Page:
1 bunch cilantro
1 bunch epazote (fresh, not dried)
4 hoja santa leaves
Salt to taste
1/2 white onion, toasted
1/2 head of garlic, toasted
3 cloves raw garlic, separate use
1 chile serrano
1 white onion, sliced in wheels and 'cooked' in Key lime juice and oregano
Boil the two kinds of pork in water, with garlic, onion, and salt. When the meats are tender, drain them and reserve the pork stock.
In the pork stock, blend the masa. Strain and add it to the consomé, stirring little by little so that lumps do not form. Blend the herbs together with the clove, the chile serrano*, and the roasted garlic and onion. Strain the liquid into the pot and allow them to boil. Add the Blend the raw garlic with a little water and add to the pot. Correct the salt and remove the pot from the fire.
*If you want the mole to be fairly spicy, use the entire chile serrano. If you prefer less 'heat', add just half the chile.
For the garnish
2 chayotes, cut into pieces
A good-size handful of green beans, clean and with the stems removed
Quartered medium-size potatoes, or if you use small potatoes as we did, you may leave them whole
Boil these vegetables separately until they are tender. Drain and reserve.
The mole should be served in a bowl. First add the pork meats and bones. Cover with the green mole. Top with the cooked vegetables. Add a heaping tablespoonful of the cooked alubias to each bowl. Add a few rings of white onion.
Mole verde oaxaqueño!
Because Restaurante Las 15 Letras was in the process of a remodel, our class was held at Maestra Celia's home. Her staff brought our pastel de elote (corn cake) which had been baked at the restaurant; we did not prepare it ourselves, but we certainly ate it with gusto! It was the perfect finish to a marvelous meal al estilo oaxaqueño--Oaxaca style!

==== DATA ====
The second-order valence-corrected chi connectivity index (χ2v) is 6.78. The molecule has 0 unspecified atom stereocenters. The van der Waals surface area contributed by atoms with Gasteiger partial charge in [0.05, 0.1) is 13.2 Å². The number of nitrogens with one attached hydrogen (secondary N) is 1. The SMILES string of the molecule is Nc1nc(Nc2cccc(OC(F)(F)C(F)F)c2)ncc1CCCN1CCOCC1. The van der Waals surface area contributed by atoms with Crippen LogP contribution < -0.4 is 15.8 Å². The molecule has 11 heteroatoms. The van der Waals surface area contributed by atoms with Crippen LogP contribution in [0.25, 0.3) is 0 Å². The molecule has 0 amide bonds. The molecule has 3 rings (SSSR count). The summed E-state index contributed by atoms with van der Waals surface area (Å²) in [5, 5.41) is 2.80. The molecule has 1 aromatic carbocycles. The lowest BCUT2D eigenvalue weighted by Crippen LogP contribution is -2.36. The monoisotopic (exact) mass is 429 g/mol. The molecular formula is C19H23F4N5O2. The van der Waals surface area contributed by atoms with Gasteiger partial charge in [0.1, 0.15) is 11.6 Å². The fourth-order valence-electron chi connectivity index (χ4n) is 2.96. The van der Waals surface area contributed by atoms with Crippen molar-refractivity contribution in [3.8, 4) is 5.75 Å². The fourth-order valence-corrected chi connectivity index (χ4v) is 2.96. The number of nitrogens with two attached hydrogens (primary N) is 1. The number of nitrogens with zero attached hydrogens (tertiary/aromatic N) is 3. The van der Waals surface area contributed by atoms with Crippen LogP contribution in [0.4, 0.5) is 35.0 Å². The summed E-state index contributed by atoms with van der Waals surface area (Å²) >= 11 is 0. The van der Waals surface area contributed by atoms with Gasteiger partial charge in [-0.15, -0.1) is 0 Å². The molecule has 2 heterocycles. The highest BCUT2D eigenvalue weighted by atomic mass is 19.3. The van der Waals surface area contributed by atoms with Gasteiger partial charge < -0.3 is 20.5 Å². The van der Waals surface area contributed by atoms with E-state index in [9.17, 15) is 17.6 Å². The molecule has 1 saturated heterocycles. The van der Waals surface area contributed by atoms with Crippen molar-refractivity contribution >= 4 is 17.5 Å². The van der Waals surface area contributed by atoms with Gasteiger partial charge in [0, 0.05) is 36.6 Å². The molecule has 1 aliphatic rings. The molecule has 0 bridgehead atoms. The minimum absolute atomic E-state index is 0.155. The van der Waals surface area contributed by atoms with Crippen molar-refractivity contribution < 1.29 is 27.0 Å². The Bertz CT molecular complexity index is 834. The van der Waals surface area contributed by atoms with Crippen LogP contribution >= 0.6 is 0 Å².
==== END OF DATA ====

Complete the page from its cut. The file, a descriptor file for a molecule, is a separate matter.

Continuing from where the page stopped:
Our tour group. Left to right: Judith Eshom, Gayla Pierce, Maestra Celia Florián, Mexico Cooks!, Holli DeLauro, and Robyn Cota Cann. Back row: culinary school interns Cristina Flores (black cap) and Alonso Castillo, who assisted Maestra Celia and our group in the kitchen. Photo courtesy Alonso Castillo.
Our class, the connections we made, and our meal were extraordinary. Each of us felt that we had become very close to Maestra Celia during our time together. There were tears at parting, promises to stay in touch with her, promises to prepare these dishes for our families and friends--and my promise to pass information about this cultural and culinary event along to you.
Ending our tour in Oaxaca with a full moon and full hearts. Thank you, California friends and Oaxaca friends, it was a joy to spend these days with you.
If you'd like to schedule a tour in Oaxaca and would like to experience a cooking class with this most wonderful of teachers, please let me know. I'd be happy to plan an itinerary for your group.